David begins working at Murdstone's and Grinby's warehouse washing and examining wine bottles. Three companions are working with him, two of whom go by the names of Mick Walker and Mealy Potatoes. David is very upset because they are not well-educated, and thus he has no hope of learning or becoming cultured through their influence, and he often cries because of this lack of opportunity for development. David also meets his new host, Mr. Micawber, who is not very wealthy or high in status but takes great pains to seem rich and elegant. His family consists of Mrs. Micawber, Master Micawber (age four), Miss Micawber (age three), and two baby twins. The family is visited by creditors at all hours and clearly is in financial strife. Nevertheless, they are generally cheerful.
David mainly lives on bread and butter. He keeps his own bread on a special shelf in a particular cupboard in the Micawber house. Once in a while, he manages to get a small amount of meat or ale. He often receives strange looks from shop owners, being a small boy buying his meals on his own. Importantly, David is respected at Grinby's because he never complains about his situation to anyone. Even in his letters to Peggotty he never complains, earning him the nickname, "the little gent."
The Micawbers often tell David of their financial difficulties, and to help them out, upon Mrs. Micawber's request, he helps them sell some of their possessions. Soon, however, Mr. Micawber is arrested and thrown into jail, to be followed by his family, who move in with him. David himself moves into a little room outside of the institution. Mr. Micawber becomes very popular in the prison club, and many of the inmates love to hear his petition read, for it is written in a very ornate, grand style. When Mr. Micawber is released from jail, he decides to leave London to try to find a job elsewhere. Mrs. Micawber grows frantic at the idea of staying behind, so the whole family is to leave together. Before they leave, Mr. Micawber advises David not to overspend, for he equates overspending with misery and financial prudence with happiness.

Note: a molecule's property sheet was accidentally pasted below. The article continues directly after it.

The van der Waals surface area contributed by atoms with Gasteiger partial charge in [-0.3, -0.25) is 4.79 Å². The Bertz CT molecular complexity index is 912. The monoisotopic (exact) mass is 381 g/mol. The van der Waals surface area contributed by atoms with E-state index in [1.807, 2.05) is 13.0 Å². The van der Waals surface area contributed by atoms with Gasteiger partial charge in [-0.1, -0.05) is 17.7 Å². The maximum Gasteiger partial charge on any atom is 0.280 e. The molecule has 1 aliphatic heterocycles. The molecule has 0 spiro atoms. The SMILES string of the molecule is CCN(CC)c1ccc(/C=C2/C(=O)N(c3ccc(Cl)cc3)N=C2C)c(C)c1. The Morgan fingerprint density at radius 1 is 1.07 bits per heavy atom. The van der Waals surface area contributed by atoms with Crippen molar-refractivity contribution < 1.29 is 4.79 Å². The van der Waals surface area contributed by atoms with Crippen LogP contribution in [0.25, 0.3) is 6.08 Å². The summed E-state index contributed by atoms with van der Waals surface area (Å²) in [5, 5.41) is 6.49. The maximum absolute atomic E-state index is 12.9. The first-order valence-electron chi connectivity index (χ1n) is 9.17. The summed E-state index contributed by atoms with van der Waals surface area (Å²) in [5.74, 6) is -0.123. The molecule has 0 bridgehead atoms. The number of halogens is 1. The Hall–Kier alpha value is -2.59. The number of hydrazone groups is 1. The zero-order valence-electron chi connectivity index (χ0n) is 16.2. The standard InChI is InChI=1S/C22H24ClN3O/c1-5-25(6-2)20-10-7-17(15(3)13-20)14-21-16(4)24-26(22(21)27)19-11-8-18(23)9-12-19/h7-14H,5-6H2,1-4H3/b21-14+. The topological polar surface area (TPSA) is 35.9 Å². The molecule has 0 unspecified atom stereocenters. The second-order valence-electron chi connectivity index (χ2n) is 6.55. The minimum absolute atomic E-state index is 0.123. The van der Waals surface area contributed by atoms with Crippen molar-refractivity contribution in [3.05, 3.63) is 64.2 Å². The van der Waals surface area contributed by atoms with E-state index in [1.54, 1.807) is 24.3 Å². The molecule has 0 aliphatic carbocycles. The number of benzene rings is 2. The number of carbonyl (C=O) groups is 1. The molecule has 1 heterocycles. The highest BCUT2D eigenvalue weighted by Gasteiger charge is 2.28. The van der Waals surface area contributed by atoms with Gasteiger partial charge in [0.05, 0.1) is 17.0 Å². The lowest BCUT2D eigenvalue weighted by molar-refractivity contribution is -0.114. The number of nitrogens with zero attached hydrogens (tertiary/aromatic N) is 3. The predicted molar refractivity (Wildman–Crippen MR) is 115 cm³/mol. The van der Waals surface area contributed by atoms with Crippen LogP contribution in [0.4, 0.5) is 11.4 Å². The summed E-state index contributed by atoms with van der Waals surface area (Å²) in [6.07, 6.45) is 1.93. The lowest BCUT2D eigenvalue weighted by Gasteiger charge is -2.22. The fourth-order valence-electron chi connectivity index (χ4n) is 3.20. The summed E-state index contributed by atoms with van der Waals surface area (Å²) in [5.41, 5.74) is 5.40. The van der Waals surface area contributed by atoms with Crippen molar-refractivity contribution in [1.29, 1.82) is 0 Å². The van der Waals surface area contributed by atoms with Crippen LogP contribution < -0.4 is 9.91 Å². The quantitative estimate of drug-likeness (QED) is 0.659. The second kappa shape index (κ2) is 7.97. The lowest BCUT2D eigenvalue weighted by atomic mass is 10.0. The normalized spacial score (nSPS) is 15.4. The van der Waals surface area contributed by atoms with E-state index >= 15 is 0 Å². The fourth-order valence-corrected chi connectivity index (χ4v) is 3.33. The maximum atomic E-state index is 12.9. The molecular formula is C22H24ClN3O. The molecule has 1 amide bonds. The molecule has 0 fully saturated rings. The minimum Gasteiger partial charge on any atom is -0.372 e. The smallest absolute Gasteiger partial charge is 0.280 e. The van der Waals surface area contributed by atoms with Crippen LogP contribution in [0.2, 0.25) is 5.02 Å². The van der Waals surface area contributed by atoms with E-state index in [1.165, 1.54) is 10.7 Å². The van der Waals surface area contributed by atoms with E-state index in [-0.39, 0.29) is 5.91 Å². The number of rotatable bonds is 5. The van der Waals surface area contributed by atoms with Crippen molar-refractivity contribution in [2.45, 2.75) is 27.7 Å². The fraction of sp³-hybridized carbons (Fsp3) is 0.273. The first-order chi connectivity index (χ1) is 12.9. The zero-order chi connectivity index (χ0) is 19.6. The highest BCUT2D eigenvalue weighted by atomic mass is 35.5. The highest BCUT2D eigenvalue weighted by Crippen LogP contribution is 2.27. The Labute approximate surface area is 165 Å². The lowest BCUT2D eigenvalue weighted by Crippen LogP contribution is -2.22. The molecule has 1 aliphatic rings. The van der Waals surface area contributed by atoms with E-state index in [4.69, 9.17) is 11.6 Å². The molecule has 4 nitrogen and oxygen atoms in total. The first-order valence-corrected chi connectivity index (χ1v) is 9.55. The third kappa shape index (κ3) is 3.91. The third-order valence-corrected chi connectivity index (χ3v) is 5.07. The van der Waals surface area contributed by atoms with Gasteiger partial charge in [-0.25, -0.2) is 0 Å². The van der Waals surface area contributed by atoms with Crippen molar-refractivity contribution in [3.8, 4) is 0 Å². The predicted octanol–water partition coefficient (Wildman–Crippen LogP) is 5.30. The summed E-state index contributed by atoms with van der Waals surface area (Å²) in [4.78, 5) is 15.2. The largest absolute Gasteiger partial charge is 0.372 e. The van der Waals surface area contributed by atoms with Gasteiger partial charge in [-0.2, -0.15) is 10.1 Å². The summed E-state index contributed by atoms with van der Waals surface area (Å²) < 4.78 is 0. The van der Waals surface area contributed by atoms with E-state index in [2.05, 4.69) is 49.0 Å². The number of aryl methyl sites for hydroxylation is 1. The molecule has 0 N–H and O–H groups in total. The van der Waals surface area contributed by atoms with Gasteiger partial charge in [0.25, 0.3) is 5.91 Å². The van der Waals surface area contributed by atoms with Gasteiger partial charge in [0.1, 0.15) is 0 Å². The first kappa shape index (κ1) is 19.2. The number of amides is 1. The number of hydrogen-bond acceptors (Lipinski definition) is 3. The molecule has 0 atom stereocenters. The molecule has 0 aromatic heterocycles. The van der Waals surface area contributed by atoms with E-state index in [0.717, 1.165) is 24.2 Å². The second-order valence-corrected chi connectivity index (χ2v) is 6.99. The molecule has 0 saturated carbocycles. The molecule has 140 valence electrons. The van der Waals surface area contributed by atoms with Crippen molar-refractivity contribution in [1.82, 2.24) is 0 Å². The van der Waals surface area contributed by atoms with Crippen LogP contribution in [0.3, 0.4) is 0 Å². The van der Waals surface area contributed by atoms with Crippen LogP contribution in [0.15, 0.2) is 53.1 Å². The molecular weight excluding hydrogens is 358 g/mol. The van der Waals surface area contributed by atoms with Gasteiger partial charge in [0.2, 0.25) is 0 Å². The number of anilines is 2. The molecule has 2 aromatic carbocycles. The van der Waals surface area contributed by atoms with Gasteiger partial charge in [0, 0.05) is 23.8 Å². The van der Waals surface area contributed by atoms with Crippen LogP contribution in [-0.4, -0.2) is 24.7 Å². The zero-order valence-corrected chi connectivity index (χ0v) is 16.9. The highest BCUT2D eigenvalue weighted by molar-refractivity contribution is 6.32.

David decides that he does not want to stay around without the Micawbers, so he decides to run away to find his Aunt Betsey. He writes to Peggotty asking where she is, and Peggotty tells him promptly and sends half a guinea. In order to preserve his high status at work, he stays on for one extra week to make up for the advanced week's worth of payment he receives, after which he leaves.
The journey has a rocky start: his money and possessions are stolen by a boy he pays to carry his things. He is forced to sell first his waistcoat for money, then his jacket. In both situations, he is taken advantage of by the store owners. He is also physically abused by some travelers. Finally, he makes it to his aunt's town and is led to her house by Janet, his aunt's maid and protégée. His arrival takes Aunt Betsey very much by surprise. She consults with her live-in companion, Mr. Dick, and then bathes and feeds him.
Miss Betsey informs David the next day that she has contacted the Murdstones to see what they would like to do with him. Although his aunt does not say whether or not she will return him to them, David is terrified of having to go back to the Murdstones. Meanwhile, she sends him to check on Mr. Dick, who is writing his Memorials but has to constantly start over due to his digressions about King Charles I. David learns from Miss Betsey that Mr. Dick's brother was about to put him in an insane asylum and that she stepped in at the last minute to stop him.
The Murdstones send a letter saying that they will visit Miss Betsey, and the next day they arrive, riding all over the grass, which Miss Betsey absolutely does not allow. During their discussion, the Murdstones constantly call David the worst boy and disrespect his mother. Miss Betsey takes great offense to this, for she believes that Clara was a sweet, loving girl. She asks David if he wants to go back with them--he absolutely does not--and she agrees with Mr. Dick's advice to keep him around. She sends the Murdstones away. She renames David as Trot, short for Trotwood, and he starts his new life with her.